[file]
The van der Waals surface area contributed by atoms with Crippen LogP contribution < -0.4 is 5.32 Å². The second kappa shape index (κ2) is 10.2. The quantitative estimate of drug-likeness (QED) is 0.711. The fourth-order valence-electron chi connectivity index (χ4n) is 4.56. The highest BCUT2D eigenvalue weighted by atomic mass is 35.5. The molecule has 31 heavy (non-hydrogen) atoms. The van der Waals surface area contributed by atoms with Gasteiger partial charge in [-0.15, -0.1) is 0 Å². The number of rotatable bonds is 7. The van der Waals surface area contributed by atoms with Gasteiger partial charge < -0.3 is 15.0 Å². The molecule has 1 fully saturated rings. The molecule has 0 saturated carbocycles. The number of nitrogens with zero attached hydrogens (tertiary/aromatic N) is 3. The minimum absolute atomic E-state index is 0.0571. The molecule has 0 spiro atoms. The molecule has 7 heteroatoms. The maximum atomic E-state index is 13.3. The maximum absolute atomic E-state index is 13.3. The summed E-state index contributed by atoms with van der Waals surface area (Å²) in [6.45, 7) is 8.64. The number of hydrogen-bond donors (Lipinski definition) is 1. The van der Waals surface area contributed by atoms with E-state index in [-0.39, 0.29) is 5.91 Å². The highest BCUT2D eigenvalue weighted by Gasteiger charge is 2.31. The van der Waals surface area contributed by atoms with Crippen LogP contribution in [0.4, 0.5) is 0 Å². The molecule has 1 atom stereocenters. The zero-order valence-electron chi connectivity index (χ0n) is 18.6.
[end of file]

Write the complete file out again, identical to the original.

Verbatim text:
The van der Waals surface area contributed by atoms with Crippen LogP contribution < -0.4 is 5.32 Å². The second kappa shape index (κ2) is 10.2. The quantitative estimate of drug-likeness (QED) is 0.711. The fourth-order valence-electron chi connectivity index (χ4n) is 4.56. The highest BCUT2D eigenvalue weighted by atomic mass is 35.5. The molecule has 31 heavy (non-hydrogen) atoms. The van der Waals surface area contributed by atoms with Gasteiger partial charge in [-0.15, -0.1) is 0 Å². The number of rotatable bonds is 7. The van der Waals surface area contributed by atoms with Gasteiger partial charge < -0.3 is 15.0 Å². The molecule has 1 fully saturated rings. The molecule has 0 saturated carbocycles. The number of nitrogens with zero attached hydrogens (tertiary/aromatic N) is 3. The minimum absolute atomic E-state index is 0.0571. The molecule has 0 spiro atoms. The molecule has 7 heteroatoms. The maximum atomic E-state index is 13.3. The maximum absolute atomic E-state index is 13.3. The summed E-state index contributed by atoms with van der Waals surface area (Å²) in [6.45, 7) is 8.64. The number of hydrogen-bond donors (Lipinski definition) is 1. The van der Waals surface area contributed by atoms with E-state index in [-0.39, 0.29) is 5.91 Å². The highest BCUT2D eigenvalue weighted by Gasteiger charge is 2.31. The van der Waals surface area contributed by atoms with Crippen LogP contribution in [0.4, 0.5) is 0 Å². The molecule has 1 atom stereocenters. The zero-order valence-electron chi connectivity index (χ0n) is 18.6.